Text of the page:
Governor's Summit on Education to Examine Shortage and Quality of Teachers
FOR IMMEDIATE RELEASE
November 1, 2001
SPRINGFIELD -- Illinois education leaders, policy-makers, legislators, business, labor and civic leaders from around the state will come together for the first time in nearly 20 years on November 19, 2001 to address critical teacher quality and shortages that have become the cornerstone of the education challenges facing Illinois and the United States.
The Summit will focus on four areas of concern regarding the supply and quality of educators in Illinois schools: educator recruitment, preparation, retention and continuing professional development.
"Illinois needs to strengthen our ability to secure, retain and support enough quality teachers to serve the needs of our 2 million school children throughout the state," said Governor Ryan. "Improving the quality and the appropriate supply of teachers for the state's classrooms is a top priority of the Summit."
Delegates to the Governor's Summit on Education will examine many factors contributing to teacher shortages. The summit will examine problems from recruitment and preparation to working conditions, salary and professional development. Years of research on student achievement and teacher quality reveal a high correlation between well-prepared, well-supported teachers and sustained improvements in student learning.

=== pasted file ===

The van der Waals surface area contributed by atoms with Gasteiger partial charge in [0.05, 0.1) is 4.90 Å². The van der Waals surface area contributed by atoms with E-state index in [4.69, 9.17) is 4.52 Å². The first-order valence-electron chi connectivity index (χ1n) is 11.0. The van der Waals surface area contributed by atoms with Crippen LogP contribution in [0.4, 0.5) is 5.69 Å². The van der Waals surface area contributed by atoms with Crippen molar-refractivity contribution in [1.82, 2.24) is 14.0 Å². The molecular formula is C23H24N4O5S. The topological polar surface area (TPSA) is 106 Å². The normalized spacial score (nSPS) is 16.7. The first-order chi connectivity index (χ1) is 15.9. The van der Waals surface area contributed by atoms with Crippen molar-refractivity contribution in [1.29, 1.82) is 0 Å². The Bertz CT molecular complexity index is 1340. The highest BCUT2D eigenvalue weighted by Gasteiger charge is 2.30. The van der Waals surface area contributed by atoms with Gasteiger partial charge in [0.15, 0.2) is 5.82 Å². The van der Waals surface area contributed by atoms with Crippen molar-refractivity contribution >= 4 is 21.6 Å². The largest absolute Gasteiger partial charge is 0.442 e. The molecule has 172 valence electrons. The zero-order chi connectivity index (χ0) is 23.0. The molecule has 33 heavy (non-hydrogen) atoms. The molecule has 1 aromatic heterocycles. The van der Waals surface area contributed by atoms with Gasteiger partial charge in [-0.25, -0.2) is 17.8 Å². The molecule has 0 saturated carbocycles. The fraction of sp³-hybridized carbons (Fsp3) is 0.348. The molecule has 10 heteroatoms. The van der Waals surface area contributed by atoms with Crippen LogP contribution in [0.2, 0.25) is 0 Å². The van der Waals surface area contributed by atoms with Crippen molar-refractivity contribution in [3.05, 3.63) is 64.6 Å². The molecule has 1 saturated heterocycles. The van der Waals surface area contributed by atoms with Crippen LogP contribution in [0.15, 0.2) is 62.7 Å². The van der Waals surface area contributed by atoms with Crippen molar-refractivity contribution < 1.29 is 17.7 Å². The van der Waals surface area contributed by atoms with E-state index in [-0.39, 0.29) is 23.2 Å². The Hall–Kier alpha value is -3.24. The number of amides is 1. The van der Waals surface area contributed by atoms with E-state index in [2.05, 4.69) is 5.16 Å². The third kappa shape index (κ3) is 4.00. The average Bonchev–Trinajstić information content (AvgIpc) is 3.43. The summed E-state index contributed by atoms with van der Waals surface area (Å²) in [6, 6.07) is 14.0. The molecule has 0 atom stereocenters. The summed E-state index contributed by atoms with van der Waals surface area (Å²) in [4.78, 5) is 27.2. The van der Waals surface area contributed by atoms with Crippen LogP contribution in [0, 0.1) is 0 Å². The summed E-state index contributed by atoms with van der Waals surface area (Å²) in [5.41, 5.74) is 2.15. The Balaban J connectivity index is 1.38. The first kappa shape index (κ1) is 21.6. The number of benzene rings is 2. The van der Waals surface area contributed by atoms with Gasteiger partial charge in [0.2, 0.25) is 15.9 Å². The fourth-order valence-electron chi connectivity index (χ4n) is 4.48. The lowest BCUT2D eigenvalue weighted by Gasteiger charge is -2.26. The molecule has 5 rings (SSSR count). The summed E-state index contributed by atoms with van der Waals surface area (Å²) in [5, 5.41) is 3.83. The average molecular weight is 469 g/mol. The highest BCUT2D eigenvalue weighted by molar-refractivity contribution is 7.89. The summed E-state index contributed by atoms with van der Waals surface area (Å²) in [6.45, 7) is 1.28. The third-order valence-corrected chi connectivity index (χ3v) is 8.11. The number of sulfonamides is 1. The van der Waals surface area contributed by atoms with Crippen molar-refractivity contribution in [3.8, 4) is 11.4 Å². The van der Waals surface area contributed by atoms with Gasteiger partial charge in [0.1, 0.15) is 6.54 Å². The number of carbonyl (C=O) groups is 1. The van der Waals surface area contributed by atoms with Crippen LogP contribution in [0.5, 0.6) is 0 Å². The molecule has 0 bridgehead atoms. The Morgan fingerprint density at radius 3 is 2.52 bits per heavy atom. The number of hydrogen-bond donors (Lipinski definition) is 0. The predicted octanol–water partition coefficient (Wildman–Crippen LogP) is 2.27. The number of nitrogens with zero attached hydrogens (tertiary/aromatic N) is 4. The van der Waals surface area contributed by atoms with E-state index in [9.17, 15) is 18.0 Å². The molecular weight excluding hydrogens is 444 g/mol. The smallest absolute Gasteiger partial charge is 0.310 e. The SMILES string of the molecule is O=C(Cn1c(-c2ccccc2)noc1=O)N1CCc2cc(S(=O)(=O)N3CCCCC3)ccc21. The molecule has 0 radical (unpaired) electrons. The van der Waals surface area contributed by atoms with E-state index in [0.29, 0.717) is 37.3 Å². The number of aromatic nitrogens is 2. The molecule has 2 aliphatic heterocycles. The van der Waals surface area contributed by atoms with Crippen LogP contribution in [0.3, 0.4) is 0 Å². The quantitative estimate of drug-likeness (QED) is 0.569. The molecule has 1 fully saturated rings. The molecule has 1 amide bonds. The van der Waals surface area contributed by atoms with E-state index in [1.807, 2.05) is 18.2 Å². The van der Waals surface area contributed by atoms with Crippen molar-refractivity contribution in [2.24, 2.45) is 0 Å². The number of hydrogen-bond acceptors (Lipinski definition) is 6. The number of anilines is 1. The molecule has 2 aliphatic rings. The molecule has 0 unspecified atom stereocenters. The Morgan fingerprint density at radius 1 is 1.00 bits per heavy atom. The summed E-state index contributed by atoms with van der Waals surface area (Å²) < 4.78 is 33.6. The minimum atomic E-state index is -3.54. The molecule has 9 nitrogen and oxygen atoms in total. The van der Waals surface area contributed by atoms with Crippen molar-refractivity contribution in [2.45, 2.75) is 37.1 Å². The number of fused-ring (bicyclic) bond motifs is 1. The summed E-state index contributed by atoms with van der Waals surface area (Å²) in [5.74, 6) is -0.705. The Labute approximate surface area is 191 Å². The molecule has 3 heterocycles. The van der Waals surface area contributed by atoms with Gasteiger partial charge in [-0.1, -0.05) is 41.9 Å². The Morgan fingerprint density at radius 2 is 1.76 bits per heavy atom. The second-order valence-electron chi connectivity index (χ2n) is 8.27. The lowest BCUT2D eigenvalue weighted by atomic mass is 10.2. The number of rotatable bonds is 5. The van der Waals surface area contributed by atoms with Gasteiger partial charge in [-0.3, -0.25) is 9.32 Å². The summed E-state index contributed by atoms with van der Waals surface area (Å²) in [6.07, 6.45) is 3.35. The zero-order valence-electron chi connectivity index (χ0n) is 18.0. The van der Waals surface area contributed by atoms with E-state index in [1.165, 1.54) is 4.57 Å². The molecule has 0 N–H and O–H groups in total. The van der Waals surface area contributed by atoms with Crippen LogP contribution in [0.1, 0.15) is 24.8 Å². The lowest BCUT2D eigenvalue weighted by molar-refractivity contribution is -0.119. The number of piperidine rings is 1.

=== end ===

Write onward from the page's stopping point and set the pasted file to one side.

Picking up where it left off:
A significant problem in Illinois is an inadequate teacher force. Nearly 2,600 positions went unfilled in the 2000-2001 school year. Another concern stems from the low interest among high school students in pursuing teaching as a career. Of 114,000 high school juniors taking the Prairie State Achievement Examination only 7% or, about 8,000, indicated an interest in teaching as a profession and only 3% or, about 3,400, expressed any real desire to teach.
Another issue facing the recruitment of teachers lies in the under-representation of minority educators. Minority teachers, for instance, formed 15% of the teaching force compared to a minority student population of 39%. Minorities formed 19% of the principals in Illinois public schools and only 3% of the superintendents.
Among the issues facing recruitment include the aging staff and unfilled teacher positions in the Illinois public school system. The average age of teachers in 2000 was 44 years and nearly 40% were at least 50 years old. On average, principals were 50 years old and superintendents were 53 years old. Sixty percent of the principals and 80% of superintendents were at least 50 years old.
Delegates will be reviewing educator recruitment and offering recommendations to help develop a legislative agenda for the spring 2002 session.